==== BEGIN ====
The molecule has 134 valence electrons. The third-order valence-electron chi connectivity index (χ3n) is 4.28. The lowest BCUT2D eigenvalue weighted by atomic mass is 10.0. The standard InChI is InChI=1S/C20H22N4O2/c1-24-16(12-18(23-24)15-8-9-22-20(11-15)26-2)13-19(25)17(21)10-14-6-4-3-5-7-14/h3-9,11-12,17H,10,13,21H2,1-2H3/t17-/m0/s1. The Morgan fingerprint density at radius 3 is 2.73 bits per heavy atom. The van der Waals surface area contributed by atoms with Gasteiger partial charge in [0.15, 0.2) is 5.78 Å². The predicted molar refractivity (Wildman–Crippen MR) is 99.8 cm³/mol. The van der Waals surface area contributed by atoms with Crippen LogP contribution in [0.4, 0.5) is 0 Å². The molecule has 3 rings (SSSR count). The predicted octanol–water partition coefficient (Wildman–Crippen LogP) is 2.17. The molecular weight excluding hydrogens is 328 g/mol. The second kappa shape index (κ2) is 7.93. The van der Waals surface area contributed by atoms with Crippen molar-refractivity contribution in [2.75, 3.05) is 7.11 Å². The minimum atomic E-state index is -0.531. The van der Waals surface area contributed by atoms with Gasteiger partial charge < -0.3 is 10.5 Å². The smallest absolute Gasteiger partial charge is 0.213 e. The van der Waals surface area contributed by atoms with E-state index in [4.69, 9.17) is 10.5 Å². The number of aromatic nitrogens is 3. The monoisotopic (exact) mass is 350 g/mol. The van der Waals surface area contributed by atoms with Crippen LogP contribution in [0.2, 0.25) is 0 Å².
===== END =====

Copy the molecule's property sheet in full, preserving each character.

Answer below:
The molecule has 134 valence electrons. The third-order valence-electron chi connectivity index (χ3n) is 4.28. The lowest BCUT2D eigenvalue weighted by atomic mass is 10.0. The standard InChI is InChI=1S/C20H22N4O2/c1-24-16(12-18(23-24)15-8-9-22-20(11-15)26-2)13-19(25)17(21)10-14-6-4-3-5-7-14/h3-9,11-12,17H,10,13,21H2,1-2H3/t17-/m0/s1. The Morgan fingerprint density at radius 3 is 2.73 bits per heavy atom. The van der Waals surface area contributed by atoms with Gasteiger partial charge in [0.15, 0.2) is 5.78 Å². The predicted molar refractivity (Wildman–Crippen MR) is 99.8 cm³/mol. The van der Waals surface area contributed by atoms with Crippen LogP contribution in [0.4, 0.5) is 0 Å². The molecule has 3 rings (SSSR count). The predicted octanol–water partition coefficient (Wildman–Crippen LogP) is 2.17. The molecular weight excluding hydrogens is 328 g/mol. The second kappa shape index (κ2) is 7.93. The van der Waals surface area contributed by atoms with Crippen molar-refractivity contribution in [2.75, 3.05) is 7.11 Å². The minimum atomic E-state index is -0.531. The van der Waals surface area contributed by atoms with Gasteiger partial charge < -0.3 is 10.5 Å². The smallest absolute Gasteiger partial charge is 0.213 e. The van der Waals surface area contributed by atoms with E-state index in [4.69, 9.17) is 10.5 Å². The number of aromatic nitrogens is 3. The monoisotopic (exact) mass is 350 g/mol. The van der Waals surface area contributed by atoms with Crippen LogP contribution in [0.2, 0.25) is 0 Å².